“Because in a larger outbreak, there’s a lack of attention to what’s going on in the public and building water systems as well as an overemphasis on looking at cooling towers as the source,” said Considine. “What the alliance is promoting is the need for more proper and complete investigations.”

Indeed, the CDC has strict guidelines and procedures for conducting effective investigations, but when an outbreak of LD occurs, those guidelines are not always followed, said Considine.

“During an outbreak, there is a lot of pressure on public health departments to quickly figure out the problem and fix it, and the focus is almost always just on the cooling towers,” he said. “These narrow investigations deprive us of the opportunity to identify root causes and define lasting solutions that protect public health. If there’s an outbreak, the water should be tested in cooling towers as well as all other sources.”

PREVENTION

While the alliance contends that reducing Legionella in the public water supply would go a long way toward addressing the risk of LD, it is likely that some Legionella will continue to get into a building’s plumbing. That is why many buildings would benefit from having a water management program team in place to reduce the risk of Legionella growth and spread. Fortunately, the CDC offers a handy, free toolkit on its website about how to do just that.

The toolkit, titled “Developing a Water Management Program to Reduce Legionella Growth and Spread in Buildings,” offers a step-by-step approach to designing effective water management programs that utilize industry standards. Identifying and monitoring areas where Legionella can grow is one part of the toolkit.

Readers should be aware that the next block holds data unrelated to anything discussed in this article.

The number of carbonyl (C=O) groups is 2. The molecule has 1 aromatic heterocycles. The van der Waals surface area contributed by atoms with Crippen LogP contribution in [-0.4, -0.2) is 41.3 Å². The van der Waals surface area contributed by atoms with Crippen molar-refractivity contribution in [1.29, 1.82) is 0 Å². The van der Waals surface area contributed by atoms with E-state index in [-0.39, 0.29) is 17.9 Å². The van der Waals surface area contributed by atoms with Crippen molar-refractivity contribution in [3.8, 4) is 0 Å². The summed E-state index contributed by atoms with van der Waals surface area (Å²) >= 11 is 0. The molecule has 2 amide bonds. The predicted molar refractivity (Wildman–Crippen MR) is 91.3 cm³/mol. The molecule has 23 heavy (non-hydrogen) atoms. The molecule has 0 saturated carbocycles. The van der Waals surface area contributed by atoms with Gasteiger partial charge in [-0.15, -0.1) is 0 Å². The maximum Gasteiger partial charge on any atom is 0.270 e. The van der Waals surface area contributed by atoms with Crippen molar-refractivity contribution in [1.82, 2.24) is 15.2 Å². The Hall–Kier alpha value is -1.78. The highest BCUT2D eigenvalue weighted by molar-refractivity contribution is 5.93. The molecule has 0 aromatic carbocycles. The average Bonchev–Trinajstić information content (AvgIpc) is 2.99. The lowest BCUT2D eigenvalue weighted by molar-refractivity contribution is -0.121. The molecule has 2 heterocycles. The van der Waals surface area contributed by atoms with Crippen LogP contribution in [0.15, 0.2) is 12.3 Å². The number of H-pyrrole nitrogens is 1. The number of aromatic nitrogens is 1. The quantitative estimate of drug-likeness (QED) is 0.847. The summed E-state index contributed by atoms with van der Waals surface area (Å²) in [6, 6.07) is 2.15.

“Generally, water sample testing can provide an indication as to whether levels of Legionella are present in a concentration that would be dangerous,” said Ray Field, director of liquid solutions, Goodway Technologies. “Additionally, spot testing systems, for example within the tower basins and towers fills, by getting under any deposits to break through the biofilm can provide a better understanding of the presence of Legionella and areas where routine cleaning and maintenance is required.”

Conducting visual inspections, testing disinfectant levels, and checking temperatures should also take place regularly, said Doug Gildehaus, director of product development, Nu-Calgon. “More specifically, water quality should be measured so that changes, such as a drop in chlorine levels, are not occurring. Water heaters should be maintained at appropriate temperatures, and cooling towers and hot tubs should be monitored for any changes in disinfectant or chemical levels to make sure to clean out any visible slime.”

If Legionella are detected in a building’s water system, a combination of chemicals and cleaning is usually employed to eliminate the bacteria, but this should only be undertaken by a licensed professional. That’s because there are situations in which chemicals used to control Legionella growth in the water may not be safe to the water system design, said Field.